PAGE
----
Why Underdogs Are Winning the Mobile App Game

Why Underdogs Are Winning the Mobile App Game


Lately, I’ve heard concerns from a number of entrepreneurial friends in the development community about the influx of big companies into the mobile app space.

Enterprises are naturally clamoring to take advantage of a new multi-billion-dollar market; just as naturally, smaller developers fear that they will be crowded out by much bigger, richer, better-established operations.


Well, here’s a little secret I’ve been sharing with these friends to soothe their nerves when such concerns arise: Independent developers have nothing to worry about. In fact, they may be better positioned to succeed than are the behemoths.


That may seem like a reckless claim. It’s not. App development – unlike … well, almost everything else in our economy – is at its essence a small man’s (or woman’s) game.


Why is that? For starters, there’s a remarkably low bar to entry. Anyone can publish an app, from anywhere on the planet. And apps (at least some of them) can be much less technologically sophisticated than computer software or video games, meaning that a single talented, hard-working developer with a simple but innovative idea has every chance at creating a winning product.


Add to this the fact that the market for new apps still appears nearly insatiable, with plenty of room for fresh offerings, and you might arrive at the conclusion – as I have – that independent developers operate from a position of strength practically unrivaled by their peers in any field.


Sure, the big companies will claim their share. But in an environment that rewards risk-taking, speed, and flexibility, independents have advantages that corporations – which tend to be more bureaucratic and are generally slower to respond to the market – simply can’t match.


For one thing, small developers have more room to experiment, thanks to the absence of shareholders to please and payroll obligations to meet.


For another, when an independent operator comes up with a new idea, that idea merely has to travel from her brain to her fingertips – rather than wending along the circuitous chain of command it would come up against at a big company. In a market as fast moving as mobile app development, this represents no insubstantial advantage.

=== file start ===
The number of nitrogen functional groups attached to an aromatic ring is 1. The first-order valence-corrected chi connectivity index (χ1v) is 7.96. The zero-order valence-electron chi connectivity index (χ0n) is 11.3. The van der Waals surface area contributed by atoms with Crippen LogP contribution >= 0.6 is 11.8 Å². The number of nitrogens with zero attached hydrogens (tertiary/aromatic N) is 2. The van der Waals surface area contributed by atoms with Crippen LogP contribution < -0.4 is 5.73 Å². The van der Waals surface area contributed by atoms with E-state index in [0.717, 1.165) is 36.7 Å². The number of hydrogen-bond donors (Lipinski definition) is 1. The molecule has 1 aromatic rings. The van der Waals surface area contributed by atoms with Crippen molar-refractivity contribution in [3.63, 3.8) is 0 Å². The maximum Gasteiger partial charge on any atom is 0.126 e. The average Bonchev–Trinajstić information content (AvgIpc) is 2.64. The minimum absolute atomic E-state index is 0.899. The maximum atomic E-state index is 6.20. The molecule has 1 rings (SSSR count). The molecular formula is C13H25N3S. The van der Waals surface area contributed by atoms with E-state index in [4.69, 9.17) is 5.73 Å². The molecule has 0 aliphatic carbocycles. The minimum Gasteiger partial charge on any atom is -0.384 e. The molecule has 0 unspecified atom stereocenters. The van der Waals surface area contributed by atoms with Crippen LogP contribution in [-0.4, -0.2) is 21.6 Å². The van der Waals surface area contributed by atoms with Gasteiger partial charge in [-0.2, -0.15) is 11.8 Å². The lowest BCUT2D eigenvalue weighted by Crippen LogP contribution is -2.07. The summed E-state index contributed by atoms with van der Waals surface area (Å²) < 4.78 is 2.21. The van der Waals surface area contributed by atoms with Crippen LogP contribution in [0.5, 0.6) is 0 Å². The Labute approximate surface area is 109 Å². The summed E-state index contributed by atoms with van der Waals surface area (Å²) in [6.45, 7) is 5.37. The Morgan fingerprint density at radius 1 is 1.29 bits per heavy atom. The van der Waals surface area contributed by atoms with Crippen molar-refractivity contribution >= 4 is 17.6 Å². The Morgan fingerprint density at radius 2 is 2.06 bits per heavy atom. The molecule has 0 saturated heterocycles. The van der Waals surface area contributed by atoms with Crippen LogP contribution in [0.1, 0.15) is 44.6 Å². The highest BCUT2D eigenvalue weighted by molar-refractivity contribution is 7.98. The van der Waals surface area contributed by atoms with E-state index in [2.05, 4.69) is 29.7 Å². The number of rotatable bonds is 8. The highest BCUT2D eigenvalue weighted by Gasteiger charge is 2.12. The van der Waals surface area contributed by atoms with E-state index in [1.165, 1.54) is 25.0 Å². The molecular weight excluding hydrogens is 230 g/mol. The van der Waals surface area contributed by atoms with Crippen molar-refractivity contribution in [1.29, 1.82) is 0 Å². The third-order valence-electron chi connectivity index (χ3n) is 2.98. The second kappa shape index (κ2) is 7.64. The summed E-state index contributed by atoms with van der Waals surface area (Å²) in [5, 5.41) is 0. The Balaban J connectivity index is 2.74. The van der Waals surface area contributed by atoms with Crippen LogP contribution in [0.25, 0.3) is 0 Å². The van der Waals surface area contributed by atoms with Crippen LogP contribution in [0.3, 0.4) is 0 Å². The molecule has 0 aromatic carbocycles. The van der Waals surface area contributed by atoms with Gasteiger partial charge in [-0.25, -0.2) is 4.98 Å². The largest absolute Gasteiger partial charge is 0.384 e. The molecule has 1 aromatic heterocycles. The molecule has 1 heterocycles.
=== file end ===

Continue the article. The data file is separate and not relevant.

The attributes that give corporations such a big leg up in other circumstances, meanwhile – namely more money, a bigger workforce, and brand recognition – are greatly diminished in a field that privileges fresh ideas and elegant design over such things as complexity and market reach.


Relieved? Good. Because now that we’ve put some cracks in the myth that independent developers are at a disadvantage in competing with bigger companies, I’m going to share another secret that may seem even less intuitive. Here it is: Far from dreading direct competition from big enterprises, app developers should consider themselves lucky to have a behemoth or two in the market.


Here’s why. In the ever-expanding mobile app space, large companies are like whales that scare up schools of fish for everybody else. In many cases, they don’t take away opportunities from their smaller competitors. Rather, they create new chances for everyone. It follows that small fish that want to get something to eat generally do well to swim in the whales’ wake, rather than seeking out open ocean.


I learned this lesson firsthand when my startup was developing its natural language interface. As we were fine-tuning our app, another company released a similar one. You might know her by the name of Siri. Plenty of people predicted that our little app would be obliterated by Apple’s new offering.


But that’s not what happened. Instead, interest from investors in our venture only increased. Competing with Apple, we got way more to eat than we would have had we been out in the ocean alone. Rather than facing the daunting task of trying to create a market ourselves, we merely had to claim a piece of one that was already pretty sizable – thanks to Siri. Of course, success in app development ultimately depends on a number of factors – not least of which is coming up with a good idea and executing on it. Just because the arena is favorable to small developers doesn’t mean that every developer will succeed. Indeed, most don’t.


Independent developers do, however, have a real shot at thriving in the mobile app ocean. And they’d be foolish to let the big fish scare them away.


Ilya Gelfenbeyn is the CEO of Speaktoit, which develops natural language virtual assistants for Android, iOS, and Windows Phone.

Ilya Gelfenbeyn


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